Look for the next article in the series on another of the seven crosscutting concepts. We’d love to hear your ideas, challenges, and experiences around introducing and reinforcing pattern understanding in your primary setting, so share any feedback in the comments or via email. What crosscutting concept would you like to see us cover next?
Posted: Monday, March 27th, 2017
The California Science Teachers Association (CSTA) stands with our science and science education colleagues in endorsing the March For Science and its associated activities.
The decision by the CSTA Board of Directors to support the March for Science was based on the understanding that this is an opportunity to advocate for our mission of high quality science education for all and to advance the idea that science has application to everyday life, is a vehicle for lifelong learning, and the scientific enterprise expands our knowledge of the world around us. The principles and goals of the March for Science parallel those of CSTA to assume a leadership role in solidarity with our colleagues in science and science education and create an understanding of the value of science in the greater community. CSTA believes that the integrity of the nature of science and that the work of scientists and science educators should be valued and supported. We encourage your participation to stand with us.
There are over 30 satellite marches planned for the April 22, 2017 March for Science in California (to find a march near you, click on “marches” in the upper right of the main page, select “satellite marches” and use the search feature). We encourage members who participate in the March for Science to share their involvement and promotion of science and science education. Feel free to promote CSTA on your signs and banners. For those on social media, you may share your involvement via Twitter, @cascience and our Facebook groups.
Posted: Tuesday, March 14th, 2017
The pre-publication version of the new California Science Curriculum Framework is now available for download. This publication incorporates all the edits that were approved by the State Board of Education in November 2016 and was many months in the making. Our sincere thanks to the dozens of CSTA members were involved in its development. Our appreciation is also extended to the California Department of Education, the State Board of Education, the Instructional Quality Commission, and the Science Curriculum Framework and Evaluation Criteria Committee and their staff for their hard work and dedication to produce this document and for their commitment to the public input process. To the many writers and contributors to the Framework CSTA thanks you for your many hours of work to produce a world-class document.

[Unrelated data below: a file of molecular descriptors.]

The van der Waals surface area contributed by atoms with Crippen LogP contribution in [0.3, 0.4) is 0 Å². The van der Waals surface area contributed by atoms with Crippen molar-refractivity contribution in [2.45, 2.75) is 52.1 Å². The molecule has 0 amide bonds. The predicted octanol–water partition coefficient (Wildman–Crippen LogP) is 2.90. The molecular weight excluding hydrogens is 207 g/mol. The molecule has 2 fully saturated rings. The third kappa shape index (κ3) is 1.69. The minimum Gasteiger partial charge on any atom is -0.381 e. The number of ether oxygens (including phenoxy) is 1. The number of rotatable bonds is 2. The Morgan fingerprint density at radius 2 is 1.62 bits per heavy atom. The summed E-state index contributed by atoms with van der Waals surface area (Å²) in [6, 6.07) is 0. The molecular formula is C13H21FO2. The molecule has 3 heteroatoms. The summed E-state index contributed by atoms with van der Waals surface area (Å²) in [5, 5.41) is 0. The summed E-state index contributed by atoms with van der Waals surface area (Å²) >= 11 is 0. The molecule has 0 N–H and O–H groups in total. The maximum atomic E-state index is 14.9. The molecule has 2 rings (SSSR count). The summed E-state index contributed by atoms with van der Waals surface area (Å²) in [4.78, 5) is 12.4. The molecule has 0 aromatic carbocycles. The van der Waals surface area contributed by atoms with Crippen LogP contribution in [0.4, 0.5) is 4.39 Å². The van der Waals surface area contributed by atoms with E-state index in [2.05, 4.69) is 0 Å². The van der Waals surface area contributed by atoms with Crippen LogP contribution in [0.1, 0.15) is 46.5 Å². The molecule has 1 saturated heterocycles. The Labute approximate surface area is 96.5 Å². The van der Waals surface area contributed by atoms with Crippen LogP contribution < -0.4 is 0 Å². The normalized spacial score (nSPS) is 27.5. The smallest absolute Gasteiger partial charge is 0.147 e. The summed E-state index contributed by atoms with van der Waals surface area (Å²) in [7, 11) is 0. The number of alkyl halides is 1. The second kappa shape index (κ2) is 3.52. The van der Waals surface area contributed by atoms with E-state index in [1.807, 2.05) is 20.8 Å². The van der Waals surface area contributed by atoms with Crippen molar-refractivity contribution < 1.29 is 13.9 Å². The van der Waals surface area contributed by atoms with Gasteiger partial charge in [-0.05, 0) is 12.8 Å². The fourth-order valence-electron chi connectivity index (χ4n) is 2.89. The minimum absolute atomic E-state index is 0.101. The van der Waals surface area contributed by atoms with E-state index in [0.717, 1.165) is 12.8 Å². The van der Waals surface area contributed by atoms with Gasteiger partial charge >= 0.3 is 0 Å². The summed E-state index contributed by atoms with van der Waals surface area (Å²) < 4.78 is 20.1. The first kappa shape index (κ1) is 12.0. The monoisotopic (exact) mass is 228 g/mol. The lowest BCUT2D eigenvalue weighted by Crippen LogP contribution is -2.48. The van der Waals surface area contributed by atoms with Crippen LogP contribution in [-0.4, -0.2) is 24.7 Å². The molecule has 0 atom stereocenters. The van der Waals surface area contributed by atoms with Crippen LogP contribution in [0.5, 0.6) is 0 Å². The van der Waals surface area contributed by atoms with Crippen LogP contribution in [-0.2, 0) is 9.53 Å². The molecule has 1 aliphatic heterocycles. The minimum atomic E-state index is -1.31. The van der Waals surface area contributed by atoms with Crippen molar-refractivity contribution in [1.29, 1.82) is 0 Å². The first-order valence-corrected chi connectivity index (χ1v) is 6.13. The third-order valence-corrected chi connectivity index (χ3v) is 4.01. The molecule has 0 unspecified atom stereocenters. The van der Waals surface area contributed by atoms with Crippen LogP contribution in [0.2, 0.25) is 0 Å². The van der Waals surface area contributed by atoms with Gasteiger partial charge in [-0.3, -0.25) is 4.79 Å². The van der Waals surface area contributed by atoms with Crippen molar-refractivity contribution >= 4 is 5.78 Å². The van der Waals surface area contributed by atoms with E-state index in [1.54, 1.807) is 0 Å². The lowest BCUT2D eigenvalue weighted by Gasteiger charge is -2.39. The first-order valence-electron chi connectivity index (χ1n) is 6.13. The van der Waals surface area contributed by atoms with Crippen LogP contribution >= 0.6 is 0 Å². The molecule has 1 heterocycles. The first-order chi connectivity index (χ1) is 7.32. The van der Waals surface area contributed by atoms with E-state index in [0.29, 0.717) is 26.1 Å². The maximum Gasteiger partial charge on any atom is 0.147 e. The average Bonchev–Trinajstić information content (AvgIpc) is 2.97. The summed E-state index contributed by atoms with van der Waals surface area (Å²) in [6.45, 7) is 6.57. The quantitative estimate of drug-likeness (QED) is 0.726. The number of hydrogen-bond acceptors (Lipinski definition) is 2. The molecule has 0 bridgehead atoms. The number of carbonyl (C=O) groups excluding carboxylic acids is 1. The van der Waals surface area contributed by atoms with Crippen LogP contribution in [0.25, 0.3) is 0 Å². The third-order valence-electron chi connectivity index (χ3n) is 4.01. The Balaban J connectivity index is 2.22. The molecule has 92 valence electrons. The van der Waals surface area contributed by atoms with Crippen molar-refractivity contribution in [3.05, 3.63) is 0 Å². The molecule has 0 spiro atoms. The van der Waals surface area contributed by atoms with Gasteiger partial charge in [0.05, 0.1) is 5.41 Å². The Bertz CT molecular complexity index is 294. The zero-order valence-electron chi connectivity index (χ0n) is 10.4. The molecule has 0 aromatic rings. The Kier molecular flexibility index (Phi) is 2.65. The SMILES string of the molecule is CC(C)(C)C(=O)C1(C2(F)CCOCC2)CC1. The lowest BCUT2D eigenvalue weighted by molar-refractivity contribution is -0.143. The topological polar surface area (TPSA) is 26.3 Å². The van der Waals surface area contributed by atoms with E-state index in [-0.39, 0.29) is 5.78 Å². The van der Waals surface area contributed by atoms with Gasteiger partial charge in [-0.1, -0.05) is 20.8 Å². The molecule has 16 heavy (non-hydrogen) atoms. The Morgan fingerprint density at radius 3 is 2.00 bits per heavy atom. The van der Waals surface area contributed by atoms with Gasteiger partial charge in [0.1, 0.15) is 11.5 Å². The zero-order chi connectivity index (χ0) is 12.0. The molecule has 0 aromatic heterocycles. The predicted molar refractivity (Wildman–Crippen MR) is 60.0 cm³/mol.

For tips on how to approach this document see our article from December 2016: California Has Adopted a New Science Curriculum Framework – Now What …? If you would like to learn more about the Framework, consider participating in one of the Framework Launch events (a.k.a. Rollout #4) scheduled throughout 2017.
The final publication version (formatted for printing) will be available in July 2017. This document will not be available in printed format, only electronically.
Posted: Monday, March 13th, 2017
The 2017 Award Season is now open! One of the benefits of being a CSTA member is your eligibility for awards as well as your eligibility to nominate someone for an award. CSTA offers several awards and members may nominate individuals and organizations for the Future Science Teacher Award, the prestigious Margaret Nicholson Distinguished Service Award, and the CSTA Distinguished Contributions Award (organizational award). May 9, 2017 is the deadline for nominations for these awards. CSTA believes that the importance of science education cannot be overstated. Given the essential presence of the sciences in understanding the past and planning for the future, science education remains, and will increasingly be one of the most important disciplines in education. CSTA is committed to recognizing and encouraging excellence in science teaching through the presentation of awards to science educators and organizations who have made outstanding contributions in science education in the state and who are poised to continue the momentum of providing high quality, relevant science education into the future. Learn More…
Posted: Monday, March 13th, 2017
CSTA is now accepting applications from regular, preservice, and retired members to serve on our volunteer committees! CSTA’s all-volunteer board of directors invites you to consider maximizing your member experience by volunteering for CSTA. CSTA committee service offers you the opportunity to share your expertise, learn a new skill, or do something you love to do but never have the opportunity to do in your regular day. CSTA committee volunteers do some pretty amazing things: Learn More…
Posted: Monday, March 13th, 2017
by Marian Murphy-Shaw
If you attended an NGSS Rollout phase 1-3 or CDE workshops at CSTA’s annual conference you may recall hearing from Chris Breazeale when he was working with the CDE. Chris has relocated professionally, with his passion for science education, and is now the Executive Director at the Explorit Science Center, a hands-on exploration museum featuring interactive STEM exhibits located at the beautiful Mace Ranch, 3141 5th St. in Davis, CA. Visitors can “think it, try it, and explorit” with a variety of displays that allow visitors to “do science.” To preview the museum, or schedule a classroom visit, see www.explorit.org. Learn More…